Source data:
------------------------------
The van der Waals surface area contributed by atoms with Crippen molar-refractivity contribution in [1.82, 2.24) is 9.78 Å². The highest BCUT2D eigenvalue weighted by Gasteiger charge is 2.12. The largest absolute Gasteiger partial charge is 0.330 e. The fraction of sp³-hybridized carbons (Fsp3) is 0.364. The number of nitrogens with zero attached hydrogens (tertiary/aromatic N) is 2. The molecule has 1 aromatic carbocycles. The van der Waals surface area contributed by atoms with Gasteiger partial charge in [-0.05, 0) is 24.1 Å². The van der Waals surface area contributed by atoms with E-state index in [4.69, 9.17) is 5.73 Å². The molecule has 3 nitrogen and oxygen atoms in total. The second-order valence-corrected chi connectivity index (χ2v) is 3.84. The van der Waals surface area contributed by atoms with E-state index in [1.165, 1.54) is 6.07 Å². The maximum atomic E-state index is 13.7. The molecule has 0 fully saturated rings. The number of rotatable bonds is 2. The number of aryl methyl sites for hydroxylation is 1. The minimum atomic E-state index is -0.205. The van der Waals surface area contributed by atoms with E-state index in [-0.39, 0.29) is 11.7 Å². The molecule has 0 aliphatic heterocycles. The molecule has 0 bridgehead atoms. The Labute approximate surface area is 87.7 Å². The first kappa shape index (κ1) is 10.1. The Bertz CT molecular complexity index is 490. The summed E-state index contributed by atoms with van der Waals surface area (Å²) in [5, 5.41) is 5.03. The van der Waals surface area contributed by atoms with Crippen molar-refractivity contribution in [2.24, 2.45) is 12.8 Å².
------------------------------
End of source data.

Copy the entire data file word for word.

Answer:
The van der Waals surface area contributed by atoms with Crippen molar-refractivity contribution in [1.82, 2.24) is 9.78 Å². The highest BCUT2D eigenvalue weighted by Gasteiger charge is 2.12. The largest absolute Gasteiger partial charge is 0.330 e. The fraction of sp³-hybridized carbons (Fsp3) is 0.364. The number of nitrogens with zero attached hydrogens (tertiary/aromatic N) is 2. The molecule has 1 aromatic carbocycles. The van der Waals surface area contributed by atoms with Gasteiger partial charge in [-0.05, 0) is 24.1 Å². The van der Waals surface area contributed by atoms with E-state index in [4.69, 9.17) is 5.73 Å². The molecule has 3 nitrogen and oxygen atoms in total. The second-order valence-corrected chi connectivity index (χ2v) is 3.84. The van der Waals surface area contributed by atoms with E-state index in [1.165, 1.54) is 6.07 Å². The maximum atomic E-state index is 13.7. The molecule has 0 fully saturated rings. The number of rotatable bonds is 2. The number of aryl methyl sites for hydroxylation is 1. The minimum atomic E-state index is -0.205. The van der Waals surface area contributed by atoms with E-state index in [-0.39, 0.29) is 11.7 Å². The molecule has 0 aliphatic heterocycles. The molecule has 0 bridgehead atoms. The Labute approximate surface area is 87.7 Å². The first kappa shape index (κ1) is 10.1. The Bertz CT molecular complexity index is 490. The summed E-state index contributed by atoms with van der Waals surface area (Å²) in [5, 5.41) is 5.03. The van der Waals surface area contributed by atoms with Crippen molar-refractivity contribution in [2.24, 2.45) is 12.8 Å².